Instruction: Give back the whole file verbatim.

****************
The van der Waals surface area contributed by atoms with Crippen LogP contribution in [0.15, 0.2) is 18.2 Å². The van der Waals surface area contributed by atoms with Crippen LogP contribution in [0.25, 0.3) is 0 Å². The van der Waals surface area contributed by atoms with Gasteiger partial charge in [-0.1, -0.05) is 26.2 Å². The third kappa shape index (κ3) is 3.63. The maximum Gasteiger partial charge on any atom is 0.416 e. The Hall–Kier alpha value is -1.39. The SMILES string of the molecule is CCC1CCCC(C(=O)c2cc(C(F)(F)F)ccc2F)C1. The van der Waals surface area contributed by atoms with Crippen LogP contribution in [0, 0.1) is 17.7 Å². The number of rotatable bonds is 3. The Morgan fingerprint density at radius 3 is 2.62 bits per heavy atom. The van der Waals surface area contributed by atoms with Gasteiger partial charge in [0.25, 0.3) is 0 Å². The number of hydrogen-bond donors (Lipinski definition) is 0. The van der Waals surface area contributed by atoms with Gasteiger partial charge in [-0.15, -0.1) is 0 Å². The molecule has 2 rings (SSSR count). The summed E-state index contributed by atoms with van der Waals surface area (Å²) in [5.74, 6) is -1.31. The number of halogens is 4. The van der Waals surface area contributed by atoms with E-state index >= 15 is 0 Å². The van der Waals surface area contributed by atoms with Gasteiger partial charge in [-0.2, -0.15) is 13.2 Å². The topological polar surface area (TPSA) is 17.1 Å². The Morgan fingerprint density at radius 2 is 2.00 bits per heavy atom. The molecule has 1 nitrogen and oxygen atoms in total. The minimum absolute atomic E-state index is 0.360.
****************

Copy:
The van der Waals surface area contributed by atoms with Crippen LogP contribution in [0.15, 0.2) is 18.2 Å². The van der Waals surface area contributed by atoms with Crippen LogP contribution in [0.25, 0.3) is 0 Å². The van der Waals surface area contributed by atoms with Gasteiger partial charge in [-0.1, -0.05) is 26.2 Å². The third kappa shape index (κ3) is 3.63. The maximum Gasteiger partial charge on any atom is 0.416 e. The Hall–Kier alpha value is -1.39. The SMILES string of the molecule is CCC1CCCC(C(=O)c2cc(C(F)(F)F)ccc2F)C1. The van der Waals surface area contributed by atoms with Crippen LogP contribution in [0, 0.1) is 17.7 Å². The number of rotatable bonds is 3. The Morgan fingerprint density at radius 3 is 2.62 bits per heavy atom. The van der Waals surface area contributed by atoms with Gasteiger partial charge in [0.25, 0.3) is 0 Å². The number of hydrogen-bond donors (Lipinski definition) is 0. The van der Waals surface area contributed by atoms with Gasteiger partial charge in [-0.15, -0.1) is 0 Å². The molecule has 2 rings (SSSR count). The summed E-state index contributed by atoms with van der Waals surface area (Å²) in [5.74, 6) is -1.31. The number of halogens is 4. The van der Waals surface area contributed by atoms with E-state index >= 15 is 0 Å². The van der Waals surface area contributed by atoms with Gasteiger partial charge in [-0.2, -0.15) is 13.2 Å². The topological polar surface area (TPSA) is 17.1 Å². The Morgan fingerprint density at radius 2 is 2.00 bits per heavy atom. The molecule has 1 nitrogen and oxygen atoms in total. The minimum absolute atomic E-state index is 0.360.